19 April 2017, by Peifen
Husbands are probably familiar with the saying “Happy wife, happy life.” There is a mixture of humour and truth in it, and it is probably better for men to heed the advice than not.
For mothers, I think a similar saying applies.
A Facebook friend of mine gave birth recently, and she shared a photo of her beautiful baby with a long and heartfelt post, in which she described her emotional and physical challenges as a new mother.
I could relate to everything she mentioned, and I recalled how lost and distressed I was in the first few weeks of my motherhood journey. In search of support and enlightenment, I spoke to family, friends and searched on the Internet.
Out of the many, many different pieces of advice I’d received, the one that stuck was really simple: “Happy mummy, happy baby.” It made me realise how unnecessary those negative feelings were.
In trying to be a “good mother”, I became worried, frustrated, confused and depressed.
Rather than a “good mother”, what I really should be is a “happy mother”.
If my obsession with doing things right made me unhappy, my baby won’t be happy. If my baby is not happy, how can he grow and learn well?
I have to be in a position where I can influence my child positively; the best I can give him is not what I do or buy for him, but what I am to him and with him.
And so, I left a comment under her FB post, sharing with her the same little advice that has proven to be so useful in keeping me positive under any challenging circumstance. Happy mummy, happy baby. I don’t usually like to give advice, but this I feel is a great reminder for all mothers to take things easy, because mothers tend to do otherwise.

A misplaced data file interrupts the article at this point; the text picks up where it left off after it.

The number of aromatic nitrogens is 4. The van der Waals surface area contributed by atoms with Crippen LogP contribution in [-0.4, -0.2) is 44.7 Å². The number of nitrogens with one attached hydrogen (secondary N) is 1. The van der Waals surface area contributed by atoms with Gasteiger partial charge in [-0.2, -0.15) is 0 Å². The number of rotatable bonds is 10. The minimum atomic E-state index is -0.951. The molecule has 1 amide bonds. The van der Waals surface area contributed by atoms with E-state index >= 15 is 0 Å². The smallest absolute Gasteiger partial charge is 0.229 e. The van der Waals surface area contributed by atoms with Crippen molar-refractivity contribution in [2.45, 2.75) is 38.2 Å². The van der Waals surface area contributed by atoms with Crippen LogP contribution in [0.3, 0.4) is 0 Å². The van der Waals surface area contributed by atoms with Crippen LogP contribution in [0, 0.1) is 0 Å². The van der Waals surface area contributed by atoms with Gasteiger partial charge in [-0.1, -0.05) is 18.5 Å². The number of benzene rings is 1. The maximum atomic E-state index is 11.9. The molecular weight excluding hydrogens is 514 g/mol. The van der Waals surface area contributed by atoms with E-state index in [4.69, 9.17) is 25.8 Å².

One of the ways I keep myself happy as a mother is through exploring music with Luke. As far as I can remember, I have been singing and playing music to him, even when he was still in me.
A couple of months back, he started showing interest in the ukulele (he calls it the guitar as he still doesn’t know the difference). I have one of my own, I bought a smaller one for him, and we have lots of fun with our musical toys almost every afternoon at home.
I’ve been picking up new chords so that I can expand my repertoire of songs to play and sing to him, and he is slowly learning to sing some of them, his current favourite is “The wheels on the bus”.
This is a really easy song that can be played with just two chords, C and G. I usually start by playing a short introduction while announcing excitedly to Luke that we are about to sing his favourite song, then I sing the first three lines: “The wheels on the bus go round and round, round and round, round and round. The wheels on the bus goes round and round” and Luke joins in at the very last word of the last line “All through the town”.
I am terrible at remembering lyrics though, so other than the first verse, more often than not I start making up silly lyrics like “Mummy on the bus go Luke Luke sit, Luke Luke sit, Luke Luke sit”, or even just counting in Mandarin “一二三四五六七，五六七，五六七“.
That is just as well because I end up being amused by my own creations and laughing out loud. Luke doesn’t quite get the joke, but he laughs along as well.
Indeed, happy mummy, happy baby.